Franklin Roosevelt's life of privilege and pleasure crashed when he contracted polio at 39. Darman superbly illuminates how FDR's painful ordeal not only failed to shatter his natural buoyancy, but awakened an empathy for suffering which fostered his great achievement of lifting the nation out of the Great Depression. — Mike Hare
“An illuminating account of how Franklin D. Roosevelt’s struggles with polio steeled him for the great struggles of the Depression and of World War II.”—Jon Meacham
“A valuable book for anyone who wants to know how adversity shapes character. By understanding how FDR became a deeper and more empathetic person, we can nurture those traits in ourselves and learn from the challenges we all face.”—Walter Isaacson, bestselling author of Steve Jobs and Leonardo Da Vinci
In popular memory, Franklin Delano Roosevelt was the quintessential political “natural.” Born in 1882 to a wealthy, influential family and blessed with an abundance of charm and charisma, he seemed destined for high office. Yet for all his gifts, the young Roosevelt nonetheless lacked depth, empathy, and an ability to think strategically. Those qualities, so essential to his success as president, were skills he acquired during his seven-year journey through illness and recovery.
Becoming FDR traces the riveting story of the struggle that forged Roosevelt’s character and political ascent. Soon after contracting polio in 1921 at the age of thirty-nine, the former failed vice-presidential candidate was left paralyzed from the waist down. He spent much of the next decade trying to rehabilitate his body and adapt to the stark new reality of his life. By the time he reemerged on the national stage in 1928 as the Democratic candidate for governor of New York, his character and his abilities had been transformed. He had become compassionate and shrewd by necessity, tailoring his speeches to inspire listeners and to reach them through a new medium—radio. Suffering cemented his bond with those he once famously called “the forgotten man.” Most crucially, he had discovered how to find hope in a seemingly hopeless situation—a skill that he employed to motivate Americans through the Great Depression and World War II. The polio years were transformative, too, for the marriage of Franklin and Eleanor, and for Eleanor herself, who became, at first reluctantly, her husband's surrogate at public events, and who grew to become a political and humanitarian force in her own right.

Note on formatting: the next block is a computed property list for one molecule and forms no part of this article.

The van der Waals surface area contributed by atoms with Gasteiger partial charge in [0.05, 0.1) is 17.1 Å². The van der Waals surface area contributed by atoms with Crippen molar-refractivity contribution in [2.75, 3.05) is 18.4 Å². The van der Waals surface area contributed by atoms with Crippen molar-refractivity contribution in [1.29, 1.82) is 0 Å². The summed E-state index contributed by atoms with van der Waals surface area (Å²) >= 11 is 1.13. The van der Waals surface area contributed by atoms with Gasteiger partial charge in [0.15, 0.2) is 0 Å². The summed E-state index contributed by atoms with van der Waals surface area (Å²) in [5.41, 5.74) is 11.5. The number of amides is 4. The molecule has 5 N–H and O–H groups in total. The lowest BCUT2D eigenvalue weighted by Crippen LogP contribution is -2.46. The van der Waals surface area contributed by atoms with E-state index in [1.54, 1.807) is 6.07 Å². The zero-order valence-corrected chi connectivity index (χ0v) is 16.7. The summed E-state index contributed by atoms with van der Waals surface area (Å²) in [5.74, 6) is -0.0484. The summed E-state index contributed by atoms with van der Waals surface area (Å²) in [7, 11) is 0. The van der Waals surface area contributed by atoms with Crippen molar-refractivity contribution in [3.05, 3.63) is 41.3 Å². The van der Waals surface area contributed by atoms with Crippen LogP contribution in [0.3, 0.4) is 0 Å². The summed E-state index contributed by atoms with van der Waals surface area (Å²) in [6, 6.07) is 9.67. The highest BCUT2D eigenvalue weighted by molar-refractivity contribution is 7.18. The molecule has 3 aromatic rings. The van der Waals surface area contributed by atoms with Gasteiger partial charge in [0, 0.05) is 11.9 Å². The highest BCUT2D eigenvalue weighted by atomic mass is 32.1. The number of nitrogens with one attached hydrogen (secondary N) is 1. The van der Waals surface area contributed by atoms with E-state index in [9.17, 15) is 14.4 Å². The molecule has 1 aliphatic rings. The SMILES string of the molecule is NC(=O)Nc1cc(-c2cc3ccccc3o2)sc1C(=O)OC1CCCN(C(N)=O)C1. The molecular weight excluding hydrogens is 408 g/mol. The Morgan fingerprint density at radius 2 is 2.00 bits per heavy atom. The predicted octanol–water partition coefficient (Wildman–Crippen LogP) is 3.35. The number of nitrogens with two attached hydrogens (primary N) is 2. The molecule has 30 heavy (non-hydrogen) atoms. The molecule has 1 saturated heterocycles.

Tracing the physical, political, and personal evolution of the iconic president, Becoming FDR shows how adversity can lead to greatness, and to the power to remake the world.
About the Author
Jonathan Darman is the author of Landslide: LBJ and Ronald Reagan at the Dawn of a New America. He is a former correspondent for Newsweek, where he covered national politics, including John Kerry’s and Hillary Clinton's presidential campaigns.
“With superb insight into human nature, Jonathan Darman has written a compelling and illuminating account of how a battle with a virus shaped the life of the man to whom the fate of everything would fall. Franklin D. Roosevelt’s struggles with polio steeled him for the great struggles of the Depression and of World War II, and Darman tells that story in vivid and convincing detail.”—Jon Meacham, Pulitzer Prize winning author of Franklin and Winston: An Intimate Portrait of an Epic Friendship
“A brilliant, fresh, and vivid book that shows us how a well-meaning and ambitious gentleman turned into the world figure who led Americans to conquer the Great Depression and fight to victory in global war . . . Jonathan Darman brings us new insights into FDR (a difficult job at this late date) at the same time as he shows us how a leader is made.”—Michael Beschloss
“This fascinating story of how Franklin D. Roosevelt was forged by polio is a moving personal drama. More than that, it’s a valuable book for anyone who wants to know how adversity shapes character. By understanding how FDR became a deeper and more empathetic person, we can nurture those traits in ourselves and learn from the challenges we all face.”—Walter Isaacson, bestselling author of Steve Jobs and Leonardo Da Vinci
“Franklin D. Roosevelt has been a strangely elusive figure to biographers, but he comes vividly to life in Jonathan Darman’s moving and insightful portrait. A gifted historian and writer, Darman has given us a parable of redemption through suffering, a sensitive portrait of a marriage, and a fascinating study of the acquisition of power. This is the gripping story of how a lightweight playboy became a great world leader.”—Evan Thomas, author of First: Sandra Day O’Connor
“This moving portrait of Franklin Roosevelt’s rise to power gives us new insights on his inner life. Jonathan Darman writes with grace, ease, and a keen eye for human detail as he tells the story of FDR in his crucible years. It’s about the making of the man before the presidency, before his greatness, and what he had to do and face before he could become who he really was.”—Peggy Noonan, columnist for The Wall Street Journal
“At a time when suffering and resilience have taken on new meaning for us all, Jonathan Darman offers us a compelling and compassionate portrait of a man who did extraordinary things because he came to understand both.”—Drew Gilpin Faust, bestselling author of This Republic of Suffering